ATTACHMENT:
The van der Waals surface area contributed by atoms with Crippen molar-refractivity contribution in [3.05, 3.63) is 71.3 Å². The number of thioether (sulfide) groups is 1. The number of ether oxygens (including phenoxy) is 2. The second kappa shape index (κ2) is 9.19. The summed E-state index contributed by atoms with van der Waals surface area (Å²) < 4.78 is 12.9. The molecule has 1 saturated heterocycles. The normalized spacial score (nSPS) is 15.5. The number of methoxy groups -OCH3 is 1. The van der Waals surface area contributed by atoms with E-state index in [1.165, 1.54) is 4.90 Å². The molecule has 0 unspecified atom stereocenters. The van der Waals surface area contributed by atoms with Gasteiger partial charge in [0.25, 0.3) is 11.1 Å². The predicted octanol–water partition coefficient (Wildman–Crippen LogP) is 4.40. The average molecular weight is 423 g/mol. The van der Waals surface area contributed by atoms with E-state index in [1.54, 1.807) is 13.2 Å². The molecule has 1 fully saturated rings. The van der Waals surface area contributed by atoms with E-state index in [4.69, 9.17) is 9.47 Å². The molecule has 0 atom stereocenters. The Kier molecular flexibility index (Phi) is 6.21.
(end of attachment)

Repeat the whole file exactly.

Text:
The van der Waals surface area contributed by atoms with Crippen molar-refractivity contribution in [3.05, 3.63) is 71.3 Å². The number of thioether (sulfide) groups is 1. The number of ether oxygens (including phenoxy) is 2. The second kappa shape index (κ2) is 9.19. The summed E-state index contributed by atoms with van der Waals surface area (Å²) < 4.78 is 12.9. The molecule has 1 saturated heterocycles. The normalized spacial score (nSPS) is 15.5. The number of methoxy groups -OCH3 is 1. The van der Waals surface area contributed by atoms with E-state index in [1.165, 1.54) is 4.90 Å². The molecule has 0 unspecified atom stereocenters. The van der Waals surface area contributed by atoms with Gasteiger partial charge in [0.25, 0.3) is 11.1 Å². The predicted octanol–water partition coefficient (Wildman–Crippen LogP) is 4.40. The average molecular weight is 423 g/mol. The van der Waals surface area contributed by atoms with E-state index in [1.54, 1.807) is 13.2 Å². The molecule has 1 fully saturated rings. The van der Waals surface area contributed by atoms with E-state index in [4.69, 9.17) is 9.47 Å². The molecule has 0 atom stereocenters. The Kier molecular flexibility index (Phi) is 6.21.